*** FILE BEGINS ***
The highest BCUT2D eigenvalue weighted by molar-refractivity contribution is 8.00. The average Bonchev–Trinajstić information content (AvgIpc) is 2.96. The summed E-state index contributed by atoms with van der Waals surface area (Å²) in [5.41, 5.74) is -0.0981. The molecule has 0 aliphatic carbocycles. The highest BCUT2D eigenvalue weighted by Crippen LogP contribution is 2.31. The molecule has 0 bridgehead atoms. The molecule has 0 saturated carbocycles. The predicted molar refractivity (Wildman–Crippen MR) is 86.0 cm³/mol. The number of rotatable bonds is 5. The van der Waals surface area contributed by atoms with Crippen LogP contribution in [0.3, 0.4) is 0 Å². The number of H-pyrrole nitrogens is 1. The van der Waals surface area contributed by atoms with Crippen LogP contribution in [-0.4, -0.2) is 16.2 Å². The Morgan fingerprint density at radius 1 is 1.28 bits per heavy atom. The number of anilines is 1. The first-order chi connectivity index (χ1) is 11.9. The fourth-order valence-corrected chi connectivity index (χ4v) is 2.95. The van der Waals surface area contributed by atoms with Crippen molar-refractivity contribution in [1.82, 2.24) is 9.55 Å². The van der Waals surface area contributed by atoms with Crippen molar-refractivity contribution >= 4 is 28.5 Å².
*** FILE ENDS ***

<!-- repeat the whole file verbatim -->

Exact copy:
The highest BCUT2D eigenvalue weighted by molar-refractivity contribution is 8.00. The average Bonchev–Trinajstić information content (AvgIpc) is 2.96. The summed E-state index contributed by atoms with van der Waals surface area (Å²) in [5.41, 5.74) is -0.0981. The molecule has 0 aliphatic carbocycles. The highest BCUT2D eigenvalue weighted by Crippen LogP contribution is 2.31. The molecule has 0 bridgehead atoms. The molecule has 0 saturated carbocycles. The predicted molar refractivity (Wildman–Crippen MR) is 86.0 cm³/mol. The number of rotatable bonds is 5. The van der Waals surface area contributed by atoms with Crippen LogP contribution in [0.3, 0.4) is 0 Å². The number of H-pyrrole nitrogens is 1. The van der Waals surface area contributed by atoms with Crippen LogP contribution in [-0.4, -0.2) is 16.2 Å². The Morgan fingerprint density at radius 1 is 1.28 bits per heavy atom. The number of anilines is 1. The first-order chi connectivity index (χ1) is 11.9. The fourth-order valence-corrected chi connectivity index (χ4v) is 2.95. The van der Waals surface area contributed by atoms with Crippen molar-refractivity contribution in [1.82, 2.24) is 9.55 Å². The van der Waals surface area contributed by atoms with Crippen molar-refractivity contribution >= 4 is 28.5 Å².